It’s true that while training new skills, or going back and forth on the sixth email exchange about expected outcomes, delegating may feel less efficient. However, in the long run, delegating time-consuming tasks and trusting your employees is the only way to grow.

Without delegating, you risk making expensive mistakes.

Remember those slap-dash skills I mentioned above? While you may pride yourself on being able to do everything, you will get to a point where you’ll discover that while you can, you shouldn’t. That’s because when you delegate, you’ll find people who can accomplish these tasks better, and with less risk of making costly errors.

One example I used above was accounting. Let’s look at that again. As I mentioned above, it is not the best use of your time to keep track of the tax laws, exemptions, deductions, etc. that seem to be changing every year. But that is exactly what an accountant’s job is. Not only that, but as a specialist, they have an eye on what your business is doing, and can help with improved decision-making based on their expertise.

Moreover, accounting is a specialized field, and once your business grows, messing it up can have radical implications. You don’t want to be slapped with a fine or audit just as your business is taking off. That’s an example of an expensive mistake.

Another example is in the field of advertising and branding. Whether you train an employee to keep your social media up-to-date, or hire out to an agency, getting your name out there in order to find buyers and clients is a task best handed off to someone else. Growth can’t occur without a specific, targeted plan. And you can be the one developing that plan! That’s the sophisticated, higher-level thinking that an owner should be engaging in. But it’s in your best interest to delegate and collaborate in order to turn that plan into a reality.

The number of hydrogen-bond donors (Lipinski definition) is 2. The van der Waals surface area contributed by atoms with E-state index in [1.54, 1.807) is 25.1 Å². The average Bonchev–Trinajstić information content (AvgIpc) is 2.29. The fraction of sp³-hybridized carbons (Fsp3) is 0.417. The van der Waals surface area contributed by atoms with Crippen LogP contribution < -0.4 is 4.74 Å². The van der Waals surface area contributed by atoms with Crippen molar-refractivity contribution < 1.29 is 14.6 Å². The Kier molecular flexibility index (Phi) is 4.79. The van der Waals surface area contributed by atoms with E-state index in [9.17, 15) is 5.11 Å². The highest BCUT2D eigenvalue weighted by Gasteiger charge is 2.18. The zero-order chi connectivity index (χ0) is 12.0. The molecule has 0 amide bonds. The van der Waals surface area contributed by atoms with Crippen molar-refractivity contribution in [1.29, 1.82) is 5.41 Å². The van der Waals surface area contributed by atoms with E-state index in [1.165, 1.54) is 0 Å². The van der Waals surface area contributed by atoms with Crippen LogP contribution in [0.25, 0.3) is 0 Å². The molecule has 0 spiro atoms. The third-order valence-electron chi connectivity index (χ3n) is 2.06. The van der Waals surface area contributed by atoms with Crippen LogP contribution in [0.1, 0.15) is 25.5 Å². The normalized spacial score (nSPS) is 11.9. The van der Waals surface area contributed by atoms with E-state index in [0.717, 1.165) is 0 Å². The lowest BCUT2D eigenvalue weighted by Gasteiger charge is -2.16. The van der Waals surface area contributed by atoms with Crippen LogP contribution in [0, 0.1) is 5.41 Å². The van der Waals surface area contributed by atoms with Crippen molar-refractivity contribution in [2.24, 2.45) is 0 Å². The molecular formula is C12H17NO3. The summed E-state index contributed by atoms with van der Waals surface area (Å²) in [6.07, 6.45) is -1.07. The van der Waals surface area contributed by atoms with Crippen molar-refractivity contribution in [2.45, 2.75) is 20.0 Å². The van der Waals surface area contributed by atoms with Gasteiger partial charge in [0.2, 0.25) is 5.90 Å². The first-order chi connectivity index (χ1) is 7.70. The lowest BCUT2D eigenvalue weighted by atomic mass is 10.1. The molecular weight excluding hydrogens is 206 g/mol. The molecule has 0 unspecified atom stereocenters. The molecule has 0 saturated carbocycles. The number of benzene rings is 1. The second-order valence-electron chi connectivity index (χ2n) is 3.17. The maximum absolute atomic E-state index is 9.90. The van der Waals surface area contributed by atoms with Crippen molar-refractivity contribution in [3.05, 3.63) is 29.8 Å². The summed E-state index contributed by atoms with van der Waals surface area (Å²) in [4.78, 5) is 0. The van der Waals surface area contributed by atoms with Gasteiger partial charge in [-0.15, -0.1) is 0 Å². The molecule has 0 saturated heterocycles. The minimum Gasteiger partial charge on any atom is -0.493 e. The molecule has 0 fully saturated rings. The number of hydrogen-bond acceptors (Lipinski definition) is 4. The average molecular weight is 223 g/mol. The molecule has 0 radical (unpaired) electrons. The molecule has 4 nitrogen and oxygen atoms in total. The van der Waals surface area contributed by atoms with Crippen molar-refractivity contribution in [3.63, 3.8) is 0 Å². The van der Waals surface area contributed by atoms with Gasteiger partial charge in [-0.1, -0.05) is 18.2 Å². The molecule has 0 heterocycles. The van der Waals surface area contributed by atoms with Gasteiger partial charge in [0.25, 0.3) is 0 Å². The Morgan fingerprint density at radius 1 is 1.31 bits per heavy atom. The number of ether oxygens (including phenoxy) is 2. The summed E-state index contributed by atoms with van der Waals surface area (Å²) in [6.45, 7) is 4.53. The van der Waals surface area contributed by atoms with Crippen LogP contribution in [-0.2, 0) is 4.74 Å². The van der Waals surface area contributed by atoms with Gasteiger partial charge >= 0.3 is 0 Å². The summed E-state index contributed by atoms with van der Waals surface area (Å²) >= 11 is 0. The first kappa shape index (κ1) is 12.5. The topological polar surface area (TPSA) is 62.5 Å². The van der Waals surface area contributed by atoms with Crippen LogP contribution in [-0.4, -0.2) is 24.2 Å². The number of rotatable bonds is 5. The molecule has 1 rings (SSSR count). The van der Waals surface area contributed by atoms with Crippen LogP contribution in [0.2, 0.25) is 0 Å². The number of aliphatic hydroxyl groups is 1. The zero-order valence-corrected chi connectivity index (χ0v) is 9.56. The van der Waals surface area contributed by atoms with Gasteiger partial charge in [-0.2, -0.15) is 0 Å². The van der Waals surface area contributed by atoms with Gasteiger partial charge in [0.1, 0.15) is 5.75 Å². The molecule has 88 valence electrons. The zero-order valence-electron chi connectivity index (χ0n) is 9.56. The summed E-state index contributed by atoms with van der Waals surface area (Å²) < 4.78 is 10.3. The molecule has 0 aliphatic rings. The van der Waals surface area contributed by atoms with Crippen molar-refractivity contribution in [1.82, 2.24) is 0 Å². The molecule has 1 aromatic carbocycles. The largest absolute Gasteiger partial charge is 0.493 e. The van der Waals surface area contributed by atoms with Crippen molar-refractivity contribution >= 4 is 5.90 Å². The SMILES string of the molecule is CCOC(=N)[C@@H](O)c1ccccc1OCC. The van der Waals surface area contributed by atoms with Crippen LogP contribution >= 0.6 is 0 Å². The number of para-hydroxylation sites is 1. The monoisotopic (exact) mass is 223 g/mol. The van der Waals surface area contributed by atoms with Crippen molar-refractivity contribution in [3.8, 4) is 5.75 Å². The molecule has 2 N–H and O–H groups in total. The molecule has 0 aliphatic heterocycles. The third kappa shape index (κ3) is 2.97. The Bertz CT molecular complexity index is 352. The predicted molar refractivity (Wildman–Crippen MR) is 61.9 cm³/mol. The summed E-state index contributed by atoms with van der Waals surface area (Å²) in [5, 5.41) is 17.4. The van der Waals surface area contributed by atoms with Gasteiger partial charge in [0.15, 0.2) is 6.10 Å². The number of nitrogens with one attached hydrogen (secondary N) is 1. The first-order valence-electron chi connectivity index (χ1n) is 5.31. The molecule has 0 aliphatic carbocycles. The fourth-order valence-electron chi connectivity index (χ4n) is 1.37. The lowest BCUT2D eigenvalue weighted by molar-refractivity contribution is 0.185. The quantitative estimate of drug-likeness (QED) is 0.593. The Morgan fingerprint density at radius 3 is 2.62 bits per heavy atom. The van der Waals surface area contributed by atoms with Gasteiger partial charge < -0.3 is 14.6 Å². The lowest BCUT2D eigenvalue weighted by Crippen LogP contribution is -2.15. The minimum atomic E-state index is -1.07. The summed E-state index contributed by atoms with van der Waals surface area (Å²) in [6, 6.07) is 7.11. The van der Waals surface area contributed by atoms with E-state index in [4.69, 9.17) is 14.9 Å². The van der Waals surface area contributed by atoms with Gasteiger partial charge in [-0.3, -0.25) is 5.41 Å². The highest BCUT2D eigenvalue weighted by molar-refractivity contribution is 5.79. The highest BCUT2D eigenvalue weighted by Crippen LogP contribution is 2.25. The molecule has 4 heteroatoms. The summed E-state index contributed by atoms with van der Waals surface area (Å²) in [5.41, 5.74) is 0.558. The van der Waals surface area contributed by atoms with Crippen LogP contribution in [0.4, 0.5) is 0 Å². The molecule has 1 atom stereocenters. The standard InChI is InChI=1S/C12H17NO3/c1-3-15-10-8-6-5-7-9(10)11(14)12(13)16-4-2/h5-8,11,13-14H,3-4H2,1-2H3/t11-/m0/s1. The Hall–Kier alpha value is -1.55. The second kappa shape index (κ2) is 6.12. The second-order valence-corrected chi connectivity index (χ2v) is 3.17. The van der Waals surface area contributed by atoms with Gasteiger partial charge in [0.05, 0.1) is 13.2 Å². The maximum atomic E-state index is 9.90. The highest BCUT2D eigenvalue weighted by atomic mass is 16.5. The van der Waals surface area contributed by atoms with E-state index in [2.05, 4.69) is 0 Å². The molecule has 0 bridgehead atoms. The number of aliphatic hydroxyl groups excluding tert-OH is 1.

Without delegating, your business may not suffer, but you will.

Okay, let’s say, theoretically, you don’t need to sleep, you’re an expert in every part of your business’ management, and you can do everything yourself.

...do you really want to?

There’s no faster way for a business to fail than for its owner to give up because they’ve burned themselves out. If you have trust issues, remind yourself why you started a business in the first place. Wasn’t it for the freedom? The flexibility? You probably wanted to develop new strategies, be on the cutting edge, and think bigger picture. You didn’t start a business to balance a cash register.

Just because you had to do these tasks in the past, doesn’t mean you have to now. Flexibility and forward-thinking strategies in your company’s management are key to growth.

So take a breath, delegate what you need to, and you’ll be well on your way to a healthy, flourishing business. And if you’re ready to entrust your accounting to a quick, reliable, and accurate company, contact Know Your Numbers.